Whisper I will surely watch them for hours ;D That's a good point about their old age and when/if their personalities change, regardless because of age or other factors. If it so happens that after months one of them snaps, then I would be fully prepared to put him in a 2ft tank by himself (am also wanting to do an iwagumi scape eg http://www.advanceda...agumi_large.jpg)
Baccus "To my way of thinking with a large enough tank, properly aquascaped with a resident group of bettas, would be much more natural than individual tiny tanks to house one male." That is exactly how I feel and why I want to do this. I love nature aquarium and splendens. With carefulness given to their modified aggression, it seems more natural to me.
"Feeding too can be acheived by putting a bit of food into each males individual territory so they don't have to stray into a neighbors area." Someone in another forum pointed out feeding aggression and I was just thinking of how to solve it (silly me). That is a great idea.
"I wonder if placing the male in a clear large live barer trap for a couple of days, secured in the area you most want him to claim will help with him claiming that area and pretty much sticking to it?" I wonder too, as this contrasts with my initial plan of just plopping them into the plants in different spots to find and establish boundaries. That's something I can work on. Thanks!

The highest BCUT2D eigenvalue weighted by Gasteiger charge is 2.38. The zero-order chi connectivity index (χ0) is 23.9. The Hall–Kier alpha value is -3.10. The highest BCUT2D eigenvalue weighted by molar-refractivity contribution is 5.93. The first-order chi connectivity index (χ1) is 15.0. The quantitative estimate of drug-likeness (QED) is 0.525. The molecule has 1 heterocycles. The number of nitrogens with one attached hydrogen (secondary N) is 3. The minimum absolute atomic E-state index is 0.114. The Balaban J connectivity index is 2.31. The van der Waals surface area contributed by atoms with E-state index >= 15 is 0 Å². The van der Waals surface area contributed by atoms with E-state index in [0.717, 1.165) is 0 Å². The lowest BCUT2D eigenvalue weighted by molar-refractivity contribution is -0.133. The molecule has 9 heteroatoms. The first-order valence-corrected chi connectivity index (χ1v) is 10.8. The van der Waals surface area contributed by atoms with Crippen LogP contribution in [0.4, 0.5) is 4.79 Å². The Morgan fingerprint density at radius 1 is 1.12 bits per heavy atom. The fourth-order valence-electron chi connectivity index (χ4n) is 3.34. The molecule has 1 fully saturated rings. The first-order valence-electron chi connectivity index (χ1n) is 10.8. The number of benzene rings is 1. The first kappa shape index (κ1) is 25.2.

Edited by Fishball7, 07 October 2011 - 09:24 PM.
Posted 07 October 2011 - 11:39 PM
Edited by riogal_11, 07 October 2011 - 11:40 PM.
Posted 07 October 2011 - 11:47 PM
Yet you don't mind watching 3 bettas get ripped to shreds by one another?
Posted 08 October 2011 - 12:55 AM
As a side note, having posted in another betta forum, it amazes me the people who reply to my thread. This forum has the best people by far, while my thread in the other forum has been closed off "before it becomes more heated". I greatly appreciate your suggestions and open mindedness in allowing the possibility of the idea's success. Theoretical imagining seems to be out of reach for some people /frustrated. I think I am frustrated because if they were not closed to the idea of it, they would probably be able to suggest lots of things. Anyway, thanks.